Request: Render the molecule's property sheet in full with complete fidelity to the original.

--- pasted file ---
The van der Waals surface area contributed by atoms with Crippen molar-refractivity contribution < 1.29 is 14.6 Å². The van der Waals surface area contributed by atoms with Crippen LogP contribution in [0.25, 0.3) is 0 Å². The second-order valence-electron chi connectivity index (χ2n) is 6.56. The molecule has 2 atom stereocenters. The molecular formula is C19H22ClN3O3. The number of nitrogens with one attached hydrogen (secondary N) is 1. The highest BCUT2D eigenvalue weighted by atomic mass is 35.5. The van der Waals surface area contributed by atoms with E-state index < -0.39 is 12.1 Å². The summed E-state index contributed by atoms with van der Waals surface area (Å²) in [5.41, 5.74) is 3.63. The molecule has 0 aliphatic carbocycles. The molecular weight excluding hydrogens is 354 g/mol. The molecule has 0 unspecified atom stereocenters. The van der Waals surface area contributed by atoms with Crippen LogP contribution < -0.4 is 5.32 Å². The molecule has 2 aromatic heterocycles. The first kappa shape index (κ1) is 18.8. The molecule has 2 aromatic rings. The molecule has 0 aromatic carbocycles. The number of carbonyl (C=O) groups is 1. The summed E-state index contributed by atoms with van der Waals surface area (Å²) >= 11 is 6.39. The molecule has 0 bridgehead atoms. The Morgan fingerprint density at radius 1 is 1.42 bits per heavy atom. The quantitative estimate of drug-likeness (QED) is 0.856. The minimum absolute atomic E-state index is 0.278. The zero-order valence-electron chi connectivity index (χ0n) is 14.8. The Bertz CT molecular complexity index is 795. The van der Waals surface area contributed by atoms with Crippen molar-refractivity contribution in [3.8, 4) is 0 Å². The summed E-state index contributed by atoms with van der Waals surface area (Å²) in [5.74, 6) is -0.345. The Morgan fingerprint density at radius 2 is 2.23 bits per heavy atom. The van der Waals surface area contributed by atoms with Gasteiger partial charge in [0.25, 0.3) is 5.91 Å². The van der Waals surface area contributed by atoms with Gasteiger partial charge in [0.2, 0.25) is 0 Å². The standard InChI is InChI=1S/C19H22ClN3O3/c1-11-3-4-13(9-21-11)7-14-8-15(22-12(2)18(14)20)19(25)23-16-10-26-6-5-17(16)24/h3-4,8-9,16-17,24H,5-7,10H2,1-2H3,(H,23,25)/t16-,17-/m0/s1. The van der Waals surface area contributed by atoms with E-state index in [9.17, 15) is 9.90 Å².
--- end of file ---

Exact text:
The van der Waals surface area contributed by atoms with Crippen molar-refractivity contribution < 1.29 is 14.6 Å². The van der Waals surface area contributed by atoms with Crippen LogP contribution in [0.25, 0.3) is 0 Å². The second-order valence-electron chi connectivity index (χ2n) is 6.56. The molecule has 2 atom stereocenters. The molecular formula is C19H22ClN3O3. The number of nitrogens with one attached hydrogen (secondary N) is 1. The highest BCUT2D eigenvalue weighted by atomic mass is 35.5. The van der Waals surface area contributed by atoms with E-state index < -0.39 is 12.1 Å². The summed E-state index contributed by atoms with van der Waals surface area (Å²) in [5.41, 5.74) is 3.63. The molecule has 0 aliphatic carbocycles. The molecular weight excluding hydrogens is 354 g/mol. The molecule has 0 unspecified atom stereocenters. The van der Waals surface area contributed by atoms with Crippen LogP contribution < -0.4 is 5.32 Å². The molecule has 2 aromatic heterocycles. The first kappa shape index (κ1) is 18.8. The molecule has 2 aromatic rings. The molecule has 0 aromatic carbocycles. The number of carbonyl (C=O) groups is 1. The summed E-state index contributed by atoms with van der Waals surface area (Å²) >= 11 is 6.39. The molecule has 0 bridgehead atoms. The Morgan fingerprint density at radius 1 is 1.42 bits per heavy atom. The quantitative estimate of drug-likeness (QED) is 0.856. The minimum absolute atomic E-state index is 0.278. The zero-order valence-electron chi connectivity index (χ0n) is 14.8. The Bertz CT molecular complexity index is 795. The van der Waals surface area contributed by atoms with Crippen molar-refractivity contribution in [3.8, 4) is 0 Å². The summed E-state index contributed by atoms with van der Waals surface area (Å²) in [5.74, 6) is -0.345. The Morgan fingerprint density at radius 2 is 2.23 bits per heavy atom. The van der Waals surface area contributed by atoms with Gasteiger partial charge in [0.25, 0.3) is 5.91 Å². The van der Waals surface area contributed by atoms with Gasteiger partial charge in [0.2, 0.25) is 0 Å². The standard InChI is InChI=1S/C19H22ClN3O3/c1-11-3-4-13(9-21-11)7-14-8-15(22-12(2)18(14)20)19(25)23-16-10-26-6-5-17(16)24/h3-4,8-9,16-17,24H,5-7,10H2,1-2H3,(H,23,25)/t16-,17-/m0/s1. The van der Waals surface area contributed by atoms with E-state index in [9.17, 15) is 9.90 Å².